DF: I once heard Dr. Kennedy speaking about “Evangelism Explosion,” and he said that someone came up to him and said, “I really don’t like this program of evangelism, and that you do this Evangelism Explosion.” And Dr. Kennedy said, “Well, tell me what kind of evangelism you do.” And the other fellow said, “Well, I really don’t do a lot of evangelism.” And Kennedy said, “I like the way I do evangelism better than the way that you don’t do evangelism.”
RP: That was vintage Kennedy!
DF: When did you start sensing a stirring in your heart for the ministry?
RP: It was during my senior year of high school. I had the opportunity to share my testimony in a Sunday morning service at Coral Ridge. Dr. Kennedy pulled me aside and asked if I had ever considered full-time vocational ministry. I was honest with him that I had never considered full-time vocational ministry, but that one conversation after the service began a 10-year mentoring and relationship where he regularly guided me in pastoral ministry, Reformed theology, and what’s become my love and my passion, namely, public theology. With respect to public theology, I am particularly interested in how the cultural mandate gets worked out and manifested in the life of the church.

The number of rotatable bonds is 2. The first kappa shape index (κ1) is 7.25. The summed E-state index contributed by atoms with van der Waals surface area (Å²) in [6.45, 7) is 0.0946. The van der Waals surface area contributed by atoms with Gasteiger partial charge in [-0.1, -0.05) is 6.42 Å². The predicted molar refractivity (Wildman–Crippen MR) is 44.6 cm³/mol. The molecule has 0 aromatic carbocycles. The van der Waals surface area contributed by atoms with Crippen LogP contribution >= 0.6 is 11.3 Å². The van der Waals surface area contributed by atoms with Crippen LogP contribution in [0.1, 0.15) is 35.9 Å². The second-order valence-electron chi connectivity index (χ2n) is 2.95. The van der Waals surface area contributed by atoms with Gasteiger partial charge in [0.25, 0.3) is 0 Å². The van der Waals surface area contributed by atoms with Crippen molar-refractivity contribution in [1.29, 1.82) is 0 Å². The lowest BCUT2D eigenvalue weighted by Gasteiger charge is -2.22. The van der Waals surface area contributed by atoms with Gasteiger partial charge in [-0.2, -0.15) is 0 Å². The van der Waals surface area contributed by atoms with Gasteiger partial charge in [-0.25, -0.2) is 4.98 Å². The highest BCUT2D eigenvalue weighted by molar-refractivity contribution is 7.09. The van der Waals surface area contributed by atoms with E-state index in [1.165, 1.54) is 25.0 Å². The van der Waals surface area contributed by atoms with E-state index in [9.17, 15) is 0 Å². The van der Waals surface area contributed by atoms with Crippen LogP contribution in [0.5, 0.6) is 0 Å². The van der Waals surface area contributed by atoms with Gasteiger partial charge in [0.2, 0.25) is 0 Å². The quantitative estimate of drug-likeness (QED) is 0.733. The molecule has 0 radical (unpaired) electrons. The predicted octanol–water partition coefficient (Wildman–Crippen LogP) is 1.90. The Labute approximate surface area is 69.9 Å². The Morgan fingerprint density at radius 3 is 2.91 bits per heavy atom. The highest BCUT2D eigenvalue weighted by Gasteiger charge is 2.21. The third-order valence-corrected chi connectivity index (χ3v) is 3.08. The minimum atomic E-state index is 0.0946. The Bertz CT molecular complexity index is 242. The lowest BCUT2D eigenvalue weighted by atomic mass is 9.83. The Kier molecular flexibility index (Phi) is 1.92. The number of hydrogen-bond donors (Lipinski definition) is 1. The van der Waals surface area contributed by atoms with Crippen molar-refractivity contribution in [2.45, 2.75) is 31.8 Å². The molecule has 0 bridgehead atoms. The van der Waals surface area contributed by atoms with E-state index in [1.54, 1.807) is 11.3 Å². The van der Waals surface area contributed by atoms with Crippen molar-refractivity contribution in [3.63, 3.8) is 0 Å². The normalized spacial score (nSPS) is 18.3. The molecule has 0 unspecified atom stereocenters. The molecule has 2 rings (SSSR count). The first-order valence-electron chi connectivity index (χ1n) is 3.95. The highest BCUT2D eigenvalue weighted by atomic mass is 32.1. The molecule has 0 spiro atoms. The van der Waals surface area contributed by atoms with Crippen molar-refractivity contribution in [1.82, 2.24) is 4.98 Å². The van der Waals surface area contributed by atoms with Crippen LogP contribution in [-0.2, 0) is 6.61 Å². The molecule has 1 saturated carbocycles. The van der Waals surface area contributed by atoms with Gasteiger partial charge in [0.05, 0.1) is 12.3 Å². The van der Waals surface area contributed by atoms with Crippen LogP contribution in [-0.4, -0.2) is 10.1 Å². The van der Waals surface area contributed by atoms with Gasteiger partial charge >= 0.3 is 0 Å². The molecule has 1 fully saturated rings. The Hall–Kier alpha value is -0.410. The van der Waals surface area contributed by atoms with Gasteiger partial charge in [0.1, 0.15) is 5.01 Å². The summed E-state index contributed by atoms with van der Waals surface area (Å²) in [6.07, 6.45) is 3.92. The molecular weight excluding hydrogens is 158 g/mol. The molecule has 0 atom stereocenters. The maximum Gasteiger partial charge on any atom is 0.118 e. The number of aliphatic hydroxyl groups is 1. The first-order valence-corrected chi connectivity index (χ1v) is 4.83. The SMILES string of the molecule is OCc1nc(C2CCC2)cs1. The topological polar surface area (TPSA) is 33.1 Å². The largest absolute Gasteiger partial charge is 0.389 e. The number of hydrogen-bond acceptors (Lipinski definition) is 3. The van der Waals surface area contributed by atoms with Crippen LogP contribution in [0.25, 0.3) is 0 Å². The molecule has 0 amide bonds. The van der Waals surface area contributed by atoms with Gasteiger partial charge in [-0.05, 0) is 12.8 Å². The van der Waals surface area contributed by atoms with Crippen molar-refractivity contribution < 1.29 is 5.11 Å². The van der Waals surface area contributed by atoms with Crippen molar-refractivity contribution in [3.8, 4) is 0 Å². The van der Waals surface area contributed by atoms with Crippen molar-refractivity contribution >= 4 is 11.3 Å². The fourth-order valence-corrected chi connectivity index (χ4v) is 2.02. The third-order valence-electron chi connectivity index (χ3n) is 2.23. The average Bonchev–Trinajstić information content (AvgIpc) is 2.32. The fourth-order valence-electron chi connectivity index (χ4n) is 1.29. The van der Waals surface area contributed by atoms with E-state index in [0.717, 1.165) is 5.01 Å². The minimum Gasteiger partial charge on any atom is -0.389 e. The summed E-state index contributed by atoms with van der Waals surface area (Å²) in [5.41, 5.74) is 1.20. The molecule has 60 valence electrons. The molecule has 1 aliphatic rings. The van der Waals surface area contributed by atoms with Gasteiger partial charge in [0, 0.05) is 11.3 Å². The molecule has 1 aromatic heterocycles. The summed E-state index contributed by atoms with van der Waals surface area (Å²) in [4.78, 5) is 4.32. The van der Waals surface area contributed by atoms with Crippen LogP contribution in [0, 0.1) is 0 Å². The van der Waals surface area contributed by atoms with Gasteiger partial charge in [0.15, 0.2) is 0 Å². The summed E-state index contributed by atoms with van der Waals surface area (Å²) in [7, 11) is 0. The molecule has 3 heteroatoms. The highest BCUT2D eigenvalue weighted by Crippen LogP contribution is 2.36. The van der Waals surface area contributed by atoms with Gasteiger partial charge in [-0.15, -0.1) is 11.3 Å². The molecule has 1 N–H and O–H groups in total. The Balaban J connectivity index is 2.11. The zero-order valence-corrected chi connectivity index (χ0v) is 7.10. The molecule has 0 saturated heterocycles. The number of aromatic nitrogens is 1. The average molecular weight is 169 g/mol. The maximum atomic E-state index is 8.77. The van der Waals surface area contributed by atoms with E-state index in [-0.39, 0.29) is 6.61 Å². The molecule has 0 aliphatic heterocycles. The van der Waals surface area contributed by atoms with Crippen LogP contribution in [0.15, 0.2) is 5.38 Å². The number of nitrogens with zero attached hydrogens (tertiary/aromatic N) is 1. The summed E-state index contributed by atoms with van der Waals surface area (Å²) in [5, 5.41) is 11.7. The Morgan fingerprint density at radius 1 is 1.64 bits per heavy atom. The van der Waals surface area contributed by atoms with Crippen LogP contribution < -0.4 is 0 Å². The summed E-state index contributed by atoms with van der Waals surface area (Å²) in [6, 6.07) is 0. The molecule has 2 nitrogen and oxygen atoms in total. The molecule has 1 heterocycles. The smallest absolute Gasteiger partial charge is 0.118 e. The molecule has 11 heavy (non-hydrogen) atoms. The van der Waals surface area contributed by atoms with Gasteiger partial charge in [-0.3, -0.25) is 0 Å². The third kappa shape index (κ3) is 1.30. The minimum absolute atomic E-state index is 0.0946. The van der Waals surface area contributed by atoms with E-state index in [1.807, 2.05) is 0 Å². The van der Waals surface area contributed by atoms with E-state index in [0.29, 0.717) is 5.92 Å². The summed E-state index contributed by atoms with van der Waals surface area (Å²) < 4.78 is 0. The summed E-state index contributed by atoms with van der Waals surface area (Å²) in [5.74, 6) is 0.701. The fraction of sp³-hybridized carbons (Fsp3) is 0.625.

DF: Tell us more about your interest in public theology. Dr. Kennedy left a robust legacy and distinct interest in public theology. What are some of your own interests in public theology, your own involvement, and how does that color your own ministry commitments?